No. 28,759.

229 Ind. 281 (1951)

97 N.E.2d 925


Supreme Court of Indiana.

Filed April 10, 1951.

Attorney(s) appearing for the Case

C.K. McCormack, of Indianapolis, for relator.

Norman E. Brennan, pro se, and Robert E. Coates, of Indianapolis, for respondent.


This is an original action by the relator against The Hon. Norman E. Brennan, as Judge of the Marion Superior Court, Room No. 3, for a writ of prohibition, prohibiting the court from continuing to exercise jurisdiction in a suit for a temporary injunction. A temporary writ of prohibition issued.

On February 7, 1951, the relator filed in the Marion Superior Court, Room No. 4, his complaint and affidavit1 against Emma Ott for immediate possession of real estate, and a motion requesting the court to fix and determine the amount of the written undertaking.2

Following the statutory procedure, the relator posted his written undertaking, and the sheriff was ordered to eject Emma Ott from the real estate.3

On February 23, 1951, Emma Ott filed in the Superior Court of Marion County, Room No. 3, a complaint for a temporary injunction and a restraining order against the relator and the Sheriff of Marion County.

The complaint in ejectment and the temporary injunction suit involve the identical real estate and the same parties. The complaint for injunction alleges that Emma Ott has a good and valid defense at law to the ejectment suit and did tender her rent when due; that possession of the real estate is the essence of the ejectment; that if Emma Ott is dispossessed she will suffer permanent, irreparable, and great damage; that there is an emergency and no legal remedy exists.

The respondent Judge issued a restraining order against the relator and the Sheriff of Marion County, restraining each of them from dispossessing Emma Ott from the real estate, and setting a time for hearing on the temporary injunction.

The respondent has rightfully called the court's attention to the fact that the relator failed to comply with Rule 2-35 of this court, which rule, in part, provides that certified copies of all pleadings, orders, and entries pertaining to the subject matter should be set out in the petition or made exhibits thereto. However, this court, upon petition of the relator, has granted permission to amend his petition for a writ of prohibition by attaching to the petition certified copies of the necessary pleadings and orders. The relator has filed the necessary certified copies as Exhibits A and B, and Rule 2-35 of this court has now been complied with.

This court has jurisdiction to prohibit other inferior courts of concurrent jurisdiction from interfering in a cause when the exclusive jurisdiction has vested in one of them. State ex rel. Ferger v. Circuit Ct. (1949), 227 Ind. 212, 84 N.E.2d 585; § 3-2201, Burns' 1946 Replacement.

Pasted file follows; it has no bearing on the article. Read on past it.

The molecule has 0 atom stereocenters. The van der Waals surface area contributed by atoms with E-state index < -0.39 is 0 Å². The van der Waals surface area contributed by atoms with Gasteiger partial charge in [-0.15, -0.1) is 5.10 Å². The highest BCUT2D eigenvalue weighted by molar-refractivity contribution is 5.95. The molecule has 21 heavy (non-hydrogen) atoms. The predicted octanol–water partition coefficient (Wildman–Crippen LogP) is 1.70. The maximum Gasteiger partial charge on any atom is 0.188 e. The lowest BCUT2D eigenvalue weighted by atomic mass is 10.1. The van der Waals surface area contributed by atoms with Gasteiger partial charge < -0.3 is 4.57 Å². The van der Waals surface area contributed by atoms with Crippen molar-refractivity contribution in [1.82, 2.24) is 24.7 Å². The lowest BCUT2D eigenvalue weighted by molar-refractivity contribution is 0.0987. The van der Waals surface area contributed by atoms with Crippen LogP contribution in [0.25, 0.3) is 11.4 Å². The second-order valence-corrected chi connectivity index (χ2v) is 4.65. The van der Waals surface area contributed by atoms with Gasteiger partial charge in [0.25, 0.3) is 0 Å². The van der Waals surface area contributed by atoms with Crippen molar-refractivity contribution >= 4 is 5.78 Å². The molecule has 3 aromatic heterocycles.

From the facts herein set out, it is established that the ejectment and injunction suits both involve the same subject matter, namely, the same real estate. They also involve the same parties. Therefore, the court first having jurisdiction has exclusive jurisdiction until the cause in that court or on appeal is finally disposed of. State ex rel. Ferger v. Circuit Ct., supra.

The procedure for possession of real estate, and immediate possession, as set out in §§ 3-1304, 3-1305, and 3-1306, Burns' 1946 Replacement, places the duty on the clerk to issue the order for possession, and on the sheriff to approve the surety on the written undertaking. These are ministerial acts, Steve v. Colosimo (1937), 211 Ind. 673, 7 N.E.2d 983, and are performed in the action for possession of real estate. The clerk's orders are a part of the cause of action. This court said in Steve v. Colosimo, supra (pp. 677, 678 of 211 Ind., p. 984 of 7 N.E.2d):

"The purpose of the procedure provided for in that act is to facilitate the administration of justice and to prevent unnecessary delay of hearings involving the possession of real estate. Since chapter 254 was enacted, the defendant may give bond as he did in this case, and hold possession, or he may waive that privilege and the plaintiff may give bond and take immediate possession. If it is determined on final hearing that the plaintiff's action was wrongful, the defendant's remedy is an action upon the bond. If the defendant remains in possession, by giving bond, and judgment for possession and damages is rendered against him, the judgment is made secure by the bond. The statute removes much of the incentive for filing dilatory pleas and motions for change of venue. The court remains open to every man for injuries done to him or his property. He has his remedy by due course of law." (Italics supplied.)

Emma Ott has an adequate remedy at law.

Marion Superior Court, Room 4, having jurisdiction of the suit for possession, effectively segregated that case from the general class and excluded all courts of like jurisdiction from assuming any authority in connection therewith. For orderly procedure, and because of exclusive jurisdiction being vested in Marion Superior Court, Room 4, the writ should be made permanent. State ex rel. Ferger v. Circuit Ct., supra.

The temporary writ of prohibition heretofore granted is now by this court made permanent.

NOTE. — Reported in 97 N.E.2d 925.


1. See § 3-1304, Burns' 1946 Replacement.
2. See Acts 1947, Ch. 215, § 1, p. 779; § 2-4727, Burns' 1946 Replacement (1949 Supp.).
3. See §§ 3-1305, 3-1306, Burns' 1946 Replacement.


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